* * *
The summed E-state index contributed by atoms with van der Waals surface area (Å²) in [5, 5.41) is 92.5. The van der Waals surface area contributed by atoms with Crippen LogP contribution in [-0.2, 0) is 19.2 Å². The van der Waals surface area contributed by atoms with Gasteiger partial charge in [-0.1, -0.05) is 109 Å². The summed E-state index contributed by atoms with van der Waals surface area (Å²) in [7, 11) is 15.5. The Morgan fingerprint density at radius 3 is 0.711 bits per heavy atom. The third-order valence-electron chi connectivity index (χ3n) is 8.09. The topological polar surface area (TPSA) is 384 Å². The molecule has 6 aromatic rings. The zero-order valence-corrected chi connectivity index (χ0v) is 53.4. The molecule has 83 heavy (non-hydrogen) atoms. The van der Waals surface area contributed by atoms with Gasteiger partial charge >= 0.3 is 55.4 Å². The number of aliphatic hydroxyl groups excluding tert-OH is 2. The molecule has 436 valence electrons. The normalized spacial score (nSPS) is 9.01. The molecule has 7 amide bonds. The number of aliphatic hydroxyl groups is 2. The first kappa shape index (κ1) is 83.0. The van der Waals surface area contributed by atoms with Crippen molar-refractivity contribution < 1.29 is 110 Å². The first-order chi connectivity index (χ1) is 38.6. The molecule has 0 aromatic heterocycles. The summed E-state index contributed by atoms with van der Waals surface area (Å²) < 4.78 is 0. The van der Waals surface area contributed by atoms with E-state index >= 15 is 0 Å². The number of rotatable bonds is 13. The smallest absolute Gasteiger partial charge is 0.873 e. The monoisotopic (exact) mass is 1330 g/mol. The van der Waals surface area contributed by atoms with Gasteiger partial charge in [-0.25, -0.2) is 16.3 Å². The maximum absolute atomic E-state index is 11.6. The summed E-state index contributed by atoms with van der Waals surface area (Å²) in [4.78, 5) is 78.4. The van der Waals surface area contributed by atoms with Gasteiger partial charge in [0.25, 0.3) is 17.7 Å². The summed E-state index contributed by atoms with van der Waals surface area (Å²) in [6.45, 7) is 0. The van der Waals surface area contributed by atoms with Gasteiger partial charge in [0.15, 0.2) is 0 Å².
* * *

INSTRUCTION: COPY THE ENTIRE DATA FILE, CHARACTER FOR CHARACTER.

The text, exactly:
The summed E-state index contributed by atoms with van der Waals surface area (Å²) in [5, 5.41) is 92.5. The van der Waals surface area contributed by atoms with Crippen LogP contribution in [-0.2, 0) is 19.2 Å². The van der Waals surface area contributed by atoms with Gasteiger partial charge in [-0.1, -0.05) is 109 Å². The summed E-state index contributed by atoms with van der Waals surface area (Å²) in [7, 11) is 15.5. The Morgan fingerprint density at radius 3 is 0.711 bits per heavy atom. The third-order valence-electron chi connectivity index (χ3n) is 8.09. The topological polar surface area (TPSA) is 384 Å². The molecule has 6 aromatic rings. The zero-order valence-corrected chi connectivity index (χ0v) is 53.4. The molecule has 83 heavy (non-hydrogen) atoms. The van der Waals surface area contributed by atoms with Gasteiger partial charge >= 0.3 is 55.4 Å². The number of aliphatic hydroxyl groups excluding tert-OH is 2. The molecule has 436 valence electrons. The normalized spacial score (nSPS) is 9.01. The molecule has 7 amide bonds. The number of aliphatic hydroxyl groups is 2. The first kappa shape index (κ1) is 83.0. The van der Waals surface area contributed by atoms with Crippen molar-refractivity contribution < 1.29 is 110 Å². The first-order chi connectivity index (χ1) is 38.6. The molecule has 0 aromatic heterocycles. The summed E-state index contributed by atoms with van der Waals surface area (Å²) < 4.78 is 0. The van der Waals surface area contributed by atoms with E-state index >= 15 is 0 Å². The number of rotatable bonds is 13. The smallest absolute Gasteiger partial charge is 0.873 e. The monoisotopic (exact) mass is 1330 g/mol. The van der Waals surface area contributed by atoms with Gasteiger partial charge in [-0.25, -0.2) is 16.3 Å². The maximum absolute atomic E-state index is 11.6. The summed E-state index contributed by atoms with van der Waals surface area (Å²) in [4.78, 5) is 78.4. The van der Waals surface area contributed by atoms with Gasteiger partial charge in [0.25, 0.3) is 17.7 Å². The summed E-state index contributed by atoms with van der Waals surface area (Å²) in [6.45, 7) is 0. The van der Waals surface area contributed by atoms with Gasteiger partial charge in [0.15, 0.2) is 0 Å².